fromException = frontendExceptionFromException

We can now catch a MismatchedParentheses exception as MismatchedParentheses, SomeFrontendException or SomeCompilerException, but not other types, e.g. IOException:

*Main> throw MismatchedParentheses catch e -> putStrLn ("Caught " ++ show (e :: MismatchedParentheses))
Caught MismatchedParentheses
*Main> throw MismatchedParentheses catch e -> putStrLn ("Caught " ++ show (e :: SomeFrontendException))
Caught MismatchedParentheses
*Main> throw MismatchedParentheses catch e -> putStrLn ("Caught " ++ show (e :: SomeCompilerException))
Caught MismatchedParentheses
*Main> throw MismatchedParentheses catch e -> putStrLn ("Caught " ++ show (e :: IOException))
*** Exception: MismatchedParentheses

data SomeException where

The SomeException type is the root of the exception type hierarchy. When an exception of type e is thrown, behind the scenes it is encapsulated in a SomeException.


SomeException :: Exception e => e -> SomeException 

throwLIO :: Exception e => e -> LIO l aSource

Throw an exception.

catch :: (Label l, Exception e) => LIO l a -> (e -> LIO l a) -> LIO l aSource

A simple wrapper around IO catch. The only subtlety is that code is not allowed to run unless the current label can flow to the current clearance. Hence, if the label exceeds the clearance, the exception is not caught. (Only a few conditions such as lWait or raising the clearance within scopeClearance can lead to the label exceeding the clarance, and an exception is always thrown at the time this happens.)

handle :: (Label l, Exception e) => (e -> LIO l a) -> LIO l a -> LIO l aSource

A version of catch with the arguments swapped around.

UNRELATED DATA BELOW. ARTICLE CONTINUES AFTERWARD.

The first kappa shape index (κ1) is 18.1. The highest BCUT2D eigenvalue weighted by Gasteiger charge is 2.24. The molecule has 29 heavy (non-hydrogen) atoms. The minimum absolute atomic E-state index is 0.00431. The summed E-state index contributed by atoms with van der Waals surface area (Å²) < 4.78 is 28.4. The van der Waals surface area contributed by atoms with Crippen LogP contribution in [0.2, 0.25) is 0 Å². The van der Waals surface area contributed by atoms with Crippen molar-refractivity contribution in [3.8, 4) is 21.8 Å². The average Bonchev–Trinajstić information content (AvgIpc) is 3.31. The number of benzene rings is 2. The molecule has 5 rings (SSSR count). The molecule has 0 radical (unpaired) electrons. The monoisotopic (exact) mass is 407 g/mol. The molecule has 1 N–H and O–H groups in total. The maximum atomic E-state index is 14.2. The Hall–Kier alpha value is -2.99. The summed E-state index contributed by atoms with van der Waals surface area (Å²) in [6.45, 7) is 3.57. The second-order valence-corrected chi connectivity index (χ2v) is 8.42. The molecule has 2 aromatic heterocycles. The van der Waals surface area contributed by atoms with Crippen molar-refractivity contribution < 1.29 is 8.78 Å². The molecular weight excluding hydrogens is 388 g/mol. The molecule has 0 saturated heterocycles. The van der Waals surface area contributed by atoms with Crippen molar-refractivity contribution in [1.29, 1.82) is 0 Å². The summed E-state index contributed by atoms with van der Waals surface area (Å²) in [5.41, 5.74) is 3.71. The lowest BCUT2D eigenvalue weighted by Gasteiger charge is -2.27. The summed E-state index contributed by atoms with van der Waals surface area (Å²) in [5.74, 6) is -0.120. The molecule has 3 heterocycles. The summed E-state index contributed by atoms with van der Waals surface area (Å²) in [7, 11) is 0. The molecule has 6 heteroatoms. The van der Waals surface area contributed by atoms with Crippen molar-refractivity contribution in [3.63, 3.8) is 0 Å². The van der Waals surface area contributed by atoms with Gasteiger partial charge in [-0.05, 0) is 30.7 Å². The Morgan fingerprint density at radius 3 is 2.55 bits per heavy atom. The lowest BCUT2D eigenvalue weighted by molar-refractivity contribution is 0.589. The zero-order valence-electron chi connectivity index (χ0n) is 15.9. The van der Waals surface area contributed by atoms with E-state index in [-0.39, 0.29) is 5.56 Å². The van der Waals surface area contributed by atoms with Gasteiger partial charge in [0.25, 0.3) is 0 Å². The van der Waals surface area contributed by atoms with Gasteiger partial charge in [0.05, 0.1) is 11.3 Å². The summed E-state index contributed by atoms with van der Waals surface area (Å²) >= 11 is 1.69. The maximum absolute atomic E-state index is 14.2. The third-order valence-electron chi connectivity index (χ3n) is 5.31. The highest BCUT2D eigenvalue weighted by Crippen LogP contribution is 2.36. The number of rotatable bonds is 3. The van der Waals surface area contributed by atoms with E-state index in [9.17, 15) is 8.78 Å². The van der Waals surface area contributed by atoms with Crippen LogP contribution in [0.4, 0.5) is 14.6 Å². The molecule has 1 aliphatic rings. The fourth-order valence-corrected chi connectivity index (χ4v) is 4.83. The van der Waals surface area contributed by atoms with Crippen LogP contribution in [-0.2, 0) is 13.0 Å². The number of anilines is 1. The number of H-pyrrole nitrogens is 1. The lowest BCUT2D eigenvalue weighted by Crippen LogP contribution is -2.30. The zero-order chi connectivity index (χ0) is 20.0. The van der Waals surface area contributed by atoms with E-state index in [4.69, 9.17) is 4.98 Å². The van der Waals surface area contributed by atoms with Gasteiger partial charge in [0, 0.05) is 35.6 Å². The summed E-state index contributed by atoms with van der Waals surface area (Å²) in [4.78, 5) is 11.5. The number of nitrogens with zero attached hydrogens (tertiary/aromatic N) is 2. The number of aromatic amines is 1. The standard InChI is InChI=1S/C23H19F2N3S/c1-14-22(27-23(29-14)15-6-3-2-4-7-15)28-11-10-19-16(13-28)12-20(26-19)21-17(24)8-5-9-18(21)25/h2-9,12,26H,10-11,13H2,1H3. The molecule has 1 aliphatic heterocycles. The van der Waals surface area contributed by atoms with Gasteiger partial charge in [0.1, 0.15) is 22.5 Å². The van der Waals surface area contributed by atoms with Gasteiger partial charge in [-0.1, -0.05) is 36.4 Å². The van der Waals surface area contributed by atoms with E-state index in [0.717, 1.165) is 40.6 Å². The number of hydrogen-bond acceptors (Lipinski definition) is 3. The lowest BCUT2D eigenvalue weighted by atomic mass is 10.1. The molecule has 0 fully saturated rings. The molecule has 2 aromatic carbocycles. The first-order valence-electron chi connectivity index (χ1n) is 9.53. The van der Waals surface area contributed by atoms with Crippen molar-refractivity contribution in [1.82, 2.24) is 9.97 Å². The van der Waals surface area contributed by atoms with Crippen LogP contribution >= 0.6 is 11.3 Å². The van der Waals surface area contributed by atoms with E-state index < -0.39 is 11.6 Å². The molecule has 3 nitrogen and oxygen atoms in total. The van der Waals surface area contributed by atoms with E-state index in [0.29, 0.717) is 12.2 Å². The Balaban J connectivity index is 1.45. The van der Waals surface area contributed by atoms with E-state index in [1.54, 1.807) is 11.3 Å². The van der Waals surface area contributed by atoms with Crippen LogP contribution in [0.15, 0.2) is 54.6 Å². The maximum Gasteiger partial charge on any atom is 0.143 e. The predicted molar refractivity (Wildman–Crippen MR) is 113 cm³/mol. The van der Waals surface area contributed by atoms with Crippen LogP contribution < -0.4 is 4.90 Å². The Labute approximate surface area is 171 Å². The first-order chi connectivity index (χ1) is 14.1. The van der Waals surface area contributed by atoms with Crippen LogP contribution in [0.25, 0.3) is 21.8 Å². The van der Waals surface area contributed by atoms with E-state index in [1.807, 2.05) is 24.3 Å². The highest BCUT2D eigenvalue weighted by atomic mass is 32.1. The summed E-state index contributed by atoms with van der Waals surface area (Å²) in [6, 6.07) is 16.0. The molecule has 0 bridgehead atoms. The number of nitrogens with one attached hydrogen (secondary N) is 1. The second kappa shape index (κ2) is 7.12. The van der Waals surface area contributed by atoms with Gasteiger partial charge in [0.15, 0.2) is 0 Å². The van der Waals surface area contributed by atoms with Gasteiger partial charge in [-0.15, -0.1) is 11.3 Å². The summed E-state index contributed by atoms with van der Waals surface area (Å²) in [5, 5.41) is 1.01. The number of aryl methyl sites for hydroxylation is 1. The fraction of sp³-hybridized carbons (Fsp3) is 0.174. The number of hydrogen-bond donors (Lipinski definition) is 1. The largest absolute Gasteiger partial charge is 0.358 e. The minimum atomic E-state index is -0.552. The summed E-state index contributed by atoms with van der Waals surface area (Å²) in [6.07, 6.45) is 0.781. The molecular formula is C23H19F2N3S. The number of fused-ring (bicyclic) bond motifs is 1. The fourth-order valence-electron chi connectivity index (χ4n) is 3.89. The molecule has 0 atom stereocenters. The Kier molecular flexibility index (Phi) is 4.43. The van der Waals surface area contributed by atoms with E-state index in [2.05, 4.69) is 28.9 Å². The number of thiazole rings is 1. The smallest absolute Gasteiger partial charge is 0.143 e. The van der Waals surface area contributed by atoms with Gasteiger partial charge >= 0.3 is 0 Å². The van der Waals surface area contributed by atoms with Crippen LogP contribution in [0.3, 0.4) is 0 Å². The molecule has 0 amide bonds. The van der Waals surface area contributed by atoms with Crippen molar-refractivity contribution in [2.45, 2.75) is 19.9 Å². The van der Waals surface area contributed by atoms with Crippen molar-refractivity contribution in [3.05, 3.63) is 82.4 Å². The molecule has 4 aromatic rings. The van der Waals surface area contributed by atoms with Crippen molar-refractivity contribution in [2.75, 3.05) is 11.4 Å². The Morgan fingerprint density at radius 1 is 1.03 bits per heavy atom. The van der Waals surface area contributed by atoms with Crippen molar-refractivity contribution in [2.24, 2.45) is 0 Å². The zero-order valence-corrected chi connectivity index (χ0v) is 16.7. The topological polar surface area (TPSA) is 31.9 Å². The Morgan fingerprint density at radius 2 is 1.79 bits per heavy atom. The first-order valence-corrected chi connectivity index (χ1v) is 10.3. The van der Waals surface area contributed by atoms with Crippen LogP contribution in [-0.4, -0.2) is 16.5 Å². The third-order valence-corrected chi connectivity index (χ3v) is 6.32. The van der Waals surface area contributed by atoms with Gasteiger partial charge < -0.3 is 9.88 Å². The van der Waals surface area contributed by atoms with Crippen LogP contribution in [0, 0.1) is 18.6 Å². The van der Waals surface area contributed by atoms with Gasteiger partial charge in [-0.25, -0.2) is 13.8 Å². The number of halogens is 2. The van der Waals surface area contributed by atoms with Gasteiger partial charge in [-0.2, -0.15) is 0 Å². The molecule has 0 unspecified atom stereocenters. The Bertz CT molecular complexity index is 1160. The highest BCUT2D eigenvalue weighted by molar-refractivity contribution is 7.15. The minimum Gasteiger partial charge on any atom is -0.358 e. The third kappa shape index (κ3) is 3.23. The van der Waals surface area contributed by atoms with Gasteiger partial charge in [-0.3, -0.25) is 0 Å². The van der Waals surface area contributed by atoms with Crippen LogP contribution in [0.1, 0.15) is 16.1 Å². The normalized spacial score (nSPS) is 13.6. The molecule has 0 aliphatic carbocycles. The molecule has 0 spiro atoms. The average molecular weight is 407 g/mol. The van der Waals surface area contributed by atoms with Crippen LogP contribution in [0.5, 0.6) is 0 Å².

try :: (Label l, Exception a1) => LIO l a -> LIO l (Either a1 a)Source

Similar to catch, but returns an Either result which is (Right a) if no exception of type e was raised, or (Left ex) if an exception of type e was raised and its value is ex. If any other type of exception is raised than it will be propogated up to the next enclosing exception handler.

onException :: Label l => LIO l a -> LIO l b -> LIO l aSource

Like finally, but only performs the final action if there was an exception raised by the computation.

finally :: Label l => LIO l a -> LIO l b -> LIO l aSource

A variant of bracket where the return value from the first computation is not required.



:: Label l 
=> LIO l a

Computation to run first

-> (a -> LIO l c)

Computation to run last

-> (a -> LIO l b)

Computation to run in-between

-> LIO l b 

When you want to acquire a resource, do some work with it, and then release the resource, it is a good idea to use bracket, because bracket will install the necessary exception handler to release the resource in the event that an exception is raised during the computation. If an exception is raised, then bracket will re-raise the exception (after performing the release).

evaluate :: a -> LIO l aSource

Forces its argument to be evaluated to weak head normal form when the resultant LIO action is executed.